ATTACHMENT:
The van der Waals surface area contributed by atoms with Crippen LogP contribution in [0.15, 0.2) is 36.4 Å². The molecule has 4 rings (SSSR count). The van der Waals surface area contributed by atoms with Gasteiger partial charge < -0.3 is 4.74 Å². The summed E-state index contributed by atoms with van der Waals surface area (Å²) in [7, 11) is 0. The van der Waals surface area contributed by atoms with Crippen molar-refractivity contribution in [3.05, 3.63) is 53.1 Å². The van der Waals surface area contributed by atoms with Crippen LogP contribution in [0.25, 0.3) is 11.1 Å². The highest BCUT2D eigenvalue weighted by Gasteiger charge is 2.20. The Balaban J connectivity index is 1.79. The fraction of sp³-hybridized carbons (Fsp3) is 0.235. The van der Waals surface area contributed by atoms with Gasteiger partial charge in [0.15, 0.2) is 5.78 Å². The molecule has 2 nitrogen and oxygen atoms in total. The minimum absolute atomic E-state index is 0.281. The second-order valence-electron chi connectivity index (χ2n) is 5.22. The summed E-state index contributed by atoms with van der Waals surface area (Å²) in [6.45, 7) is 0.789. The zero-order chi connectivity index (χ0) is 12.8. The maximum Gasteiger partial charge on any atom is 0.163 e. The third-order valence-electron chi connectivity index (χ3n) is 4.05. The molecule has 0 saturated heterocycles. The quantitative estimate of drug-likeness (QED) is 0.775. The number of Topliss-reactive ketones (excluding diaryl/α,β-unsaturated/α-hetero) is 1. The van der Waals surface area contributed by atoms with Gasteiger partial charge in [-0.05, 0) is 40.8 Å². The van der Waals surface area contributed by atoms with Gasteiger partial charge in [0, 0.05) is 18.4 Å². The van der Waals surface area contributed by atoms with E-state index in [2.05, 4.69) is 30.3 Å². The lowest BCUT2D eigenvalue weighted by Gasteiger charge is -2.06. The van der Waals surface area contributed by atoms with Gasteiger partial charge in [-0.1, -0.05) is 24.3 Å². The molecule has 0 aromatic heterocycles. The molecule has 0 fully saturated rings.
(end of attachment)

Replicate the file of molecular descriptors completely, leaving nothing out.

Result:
The van der Waals surface area contributed by atoms with Crippen LogP contribution in [0.15, 0.2) is 36.4 Å². The molecule has 4 rings (SSSR count). The van der Waals surface area contributed by atoms with Gasteiger partial charge < -0.3 is 4.74 Å². The summed E-state index contributed by atoms with van der Waals surface area (Å²) in [7, 11) is 0. The van der Waals surface area contributed by atoms with Crippen molar-refractivity contribution in [3.05, 3.63) is 53.1 Å². The van der Waals surface area contributed by atoms with Crippen LogP contribution in [0.25, 0.3) is 11.1 Å². The highest BCUT2D eigenvalue weighted by Gasteiger charge is 2.20. The Balaban J connectivity index is 1.79. The fraction of sp³-hybridized carbons (Fsp3) is 0.235. The van der Waals surface area contributed by atoms with Gasteiger partial charge in [0.15, 0.2) is 5.78 Å². The molecule has 2 nitrogen and oxygen atoms in total. The minimum absolute atomic E-state index is 0.281. The second-order valence-electron chi connectivity index (χ2n) is 5.22. The summed E-state index contributed by atoms with van der Waals surface area (Å²) in [6.45, 7) is 0.789. The zero-order chi connectivity index (χ0) is 12.8. The maximum Gasteiger partial charge on any atom is 0.163 e. The third-order valence-electron chi connectivity index (χ3n) is 4.05. The molecule has 0 saturated heterocycles. The quantitative estimate of drug-likeness (QED) is 0.775. The number of Topliss-reactive ketones (excluding diaryl/α,β-unsaturated/α-hetero) is 1. The van der Waals surface area contributed by atoms with Gasteiger partial charge in [-0.05, 0) is 40.8 Å². The van der Waals surface area contributed by atoms with Gasteiger partial charge in [0, 0.05) is 18.4 Å². The van der Waals surface area contributed by atoms with E-state index in [2.05, 4.69) is 30.3 Å². The lowest BCUT2D eigenvalue weighted by Gasteiger charge is -2.06. The van der Waals surface area contributed by atoms with Gasteiger partial charge in [-0.1, -0.05) is 24.3 Å². The molecule has 0 aromatic heterocycles. The molecule has 0 fully saturated rings.